December 15, 2001
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Key issues remain as UN works on Afghan resolution

Dharam Shourie in the United Nations

Several key issues are yet to be sorted out as the United Nations prepares to take up a resolution authorising a multinational stabilisation force in Afghanistan, but diplomats say it would be adopted not before Tuesday.

The resolution is delayed, as Britain is yet to announce clearly that it would lead the force. A British military team has been sent on a reconnaissance trip to Kabul, while the government is trying to work out the operational details of the force.

It is also apparently holding discussions with the United States, which has refused to coordinate with the force when it is fighting the anti-terror war in the country.

Another issue has arisen over a letter to the 15-member Council from Afghan interim Foreign Minister Abdullah Abdullah, who wants the deployment of a limited force and a mandate under Chapter six of the UN Charter, which does not clearly allow use of force.

In the letter, Abdullah said the Afghan government must agree on the nationality and size of military units, their location, role, and the duration of their deployment.

"The Afghan government ... agrees with the deployment of multinational forces in Afghanistan on the basis of Chapter VI of the United Nations Charter," he said.

Troop contributors would like the mandate to be under Chapter seven of the charter, which would provide use of force to enforce the mandate of the Council.

Abdullah's letter was discussed at a closed meeting of the Council on Friday, which was attended by UN special envoy for Afghanistan Lakhdar Brahimi.

Brahimi said he was not pressing the Council for immediate action on deployment of force despite the delay.

He said the Bonn agreement had the support of all Afghan factions and said the transfer of power to the new interim government was "going to happen".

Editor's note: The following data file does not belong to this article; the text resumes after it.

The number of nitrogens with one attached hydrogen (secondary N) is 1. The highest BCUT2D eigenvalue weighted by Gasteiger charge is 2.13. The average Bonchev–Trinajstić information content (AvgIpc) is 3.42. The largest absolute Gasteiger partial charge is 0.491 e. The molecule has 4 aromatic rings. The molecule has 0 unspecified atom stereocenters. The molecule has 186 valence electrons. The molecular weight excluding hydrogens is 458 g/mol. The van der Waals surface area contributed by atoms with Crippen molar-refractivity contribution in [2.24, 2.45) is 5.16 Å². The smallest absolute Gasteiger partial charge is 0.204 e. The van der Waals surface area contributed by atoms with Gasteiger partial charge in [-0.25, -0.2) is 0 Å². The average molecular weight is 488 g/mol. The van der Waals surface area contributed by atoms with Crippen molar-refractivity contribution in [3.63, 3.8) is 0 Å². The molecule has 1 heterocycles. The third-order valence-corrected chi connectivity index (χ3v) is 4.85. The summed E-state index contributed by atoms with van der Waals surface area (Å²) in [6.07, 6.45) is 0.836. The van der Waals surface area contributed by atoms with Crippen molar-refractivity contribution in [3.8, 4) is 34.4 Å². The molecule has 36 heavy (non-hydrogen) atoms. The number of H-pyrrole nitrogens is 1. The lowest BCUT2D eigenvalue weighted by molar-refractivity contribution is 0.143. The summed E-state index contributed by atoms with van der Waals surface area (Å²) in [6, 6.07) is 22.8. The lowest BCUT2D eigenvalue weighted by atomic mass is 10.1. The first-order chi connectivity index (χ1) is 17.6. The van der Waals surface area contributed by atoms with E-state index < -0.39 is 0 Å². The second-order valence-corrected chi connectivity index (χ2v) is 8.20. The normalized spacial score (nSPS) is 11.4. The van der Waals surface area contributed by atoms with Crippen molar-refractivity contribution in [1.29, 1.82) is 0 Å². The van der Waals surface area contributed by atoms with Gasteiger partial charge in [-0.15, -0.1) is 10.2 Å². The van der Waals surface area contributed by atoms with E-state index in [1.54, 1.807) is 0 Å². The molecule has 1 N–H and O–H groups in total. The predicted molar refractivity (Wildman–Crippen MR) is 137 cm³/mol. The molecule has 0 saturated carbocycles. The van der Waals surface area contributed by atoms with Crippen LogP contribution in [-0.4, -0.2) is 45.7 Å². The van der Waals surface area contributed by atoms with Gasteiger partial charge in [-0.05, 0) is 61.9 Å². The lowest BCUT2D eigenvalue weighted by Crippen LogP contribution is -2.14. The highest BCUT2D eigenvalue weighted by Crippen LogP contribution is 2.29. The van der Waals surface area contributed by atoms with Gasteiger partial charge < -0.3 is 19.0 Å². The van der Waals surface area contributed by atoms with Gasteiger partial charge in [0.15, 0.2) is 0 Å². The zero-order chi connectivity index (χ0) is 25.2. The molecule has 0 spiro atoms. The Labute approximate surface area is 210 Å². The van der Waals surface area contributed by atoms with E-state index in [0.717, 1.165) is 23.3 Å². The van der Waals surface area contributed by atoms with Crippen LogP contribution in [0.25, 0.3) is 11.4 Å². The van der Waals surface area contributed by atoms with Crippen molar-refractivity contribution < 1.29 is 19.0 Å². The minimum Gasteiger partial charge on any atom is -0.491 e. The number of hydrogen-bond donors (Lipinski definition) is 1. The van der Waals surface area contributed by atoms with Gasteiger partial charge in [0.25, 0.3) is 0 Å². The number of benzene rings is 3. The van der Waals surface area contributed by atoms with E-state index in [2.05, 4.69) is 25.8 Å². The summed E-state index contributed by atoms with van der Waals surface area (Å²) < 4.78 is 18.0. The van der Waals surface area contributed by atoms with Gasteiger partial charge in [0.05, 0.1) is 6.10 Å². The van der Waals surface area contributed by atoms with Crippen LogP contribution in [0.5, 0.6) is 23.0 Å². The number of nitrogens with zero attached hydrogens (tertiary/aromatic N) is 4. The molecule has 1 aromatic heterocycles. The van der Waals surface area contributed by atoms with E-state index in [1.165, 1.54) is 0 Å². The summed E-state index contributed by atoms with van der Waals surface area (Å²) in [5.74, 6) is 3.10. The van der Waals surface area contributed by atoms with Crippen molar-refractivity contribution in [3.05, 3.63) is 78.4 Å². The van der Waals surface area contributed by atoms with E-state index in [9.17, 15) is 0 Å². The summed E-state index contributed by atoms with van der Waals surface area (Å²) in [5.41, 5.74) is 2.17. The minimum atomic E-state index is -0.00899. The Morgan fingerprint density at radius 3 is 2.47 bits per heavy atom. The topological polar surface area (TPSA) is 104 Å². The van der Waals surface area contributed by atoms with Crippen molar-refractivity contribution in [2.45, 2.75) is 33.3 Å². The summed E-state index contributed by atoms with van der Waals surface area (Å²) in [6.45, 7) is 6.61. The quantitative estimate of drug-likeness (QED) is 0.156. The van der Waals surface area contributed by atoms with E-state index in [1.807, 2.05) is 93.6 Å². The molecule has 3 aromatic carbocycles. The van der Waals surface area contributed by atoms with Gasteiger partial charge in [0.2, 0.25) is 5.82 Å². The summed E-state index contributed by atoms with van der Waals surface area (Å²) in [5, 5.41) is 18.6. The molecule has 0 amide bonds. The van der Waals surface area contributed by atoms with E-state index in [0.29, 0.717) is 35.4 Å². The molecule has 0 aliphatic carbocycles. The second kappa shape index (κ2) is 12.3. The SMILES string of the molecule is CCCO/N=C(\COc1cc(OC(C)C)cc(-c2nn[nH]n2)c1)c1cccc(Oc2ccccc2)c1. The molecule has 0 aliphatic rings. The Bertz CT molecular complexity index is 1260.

Britain's UN Ambassador Jeremy Greenstock said Brahimi told the Council that the Afghans had made it "unequivocally clear" that they wanted the force and "that it would be popularly received, but he understands that a lot of work has to be done to put it together".

The diplomats said the possibility of deployment of a large force by December 22 -- when the interim government takes over -- is remote, but a small number might be in place if things worked out.

The estimated strength of the force ultimately is around 5,000 and it would initially provide security in Kabul and surrounding areas.

The resolution has been formally circulated among the Security Council members. Generally, it is done twenty-four hours in advance to enable members to consult their governments before voting.

Since Monday is a holiday for Id, Tuesday is the earliest that the Council can meet.

The five permanent members -- the US, Britain, Russia, France and China -- have to agree on the resolution before it can be adopted.

The resolution is expected to state that Britain would lead the force, which would be authorised by the UN, but would not be under the command of the world body.

The Europeans, who would contribute the bulk of troops, also want the consent of the Afghan parties to such a force.


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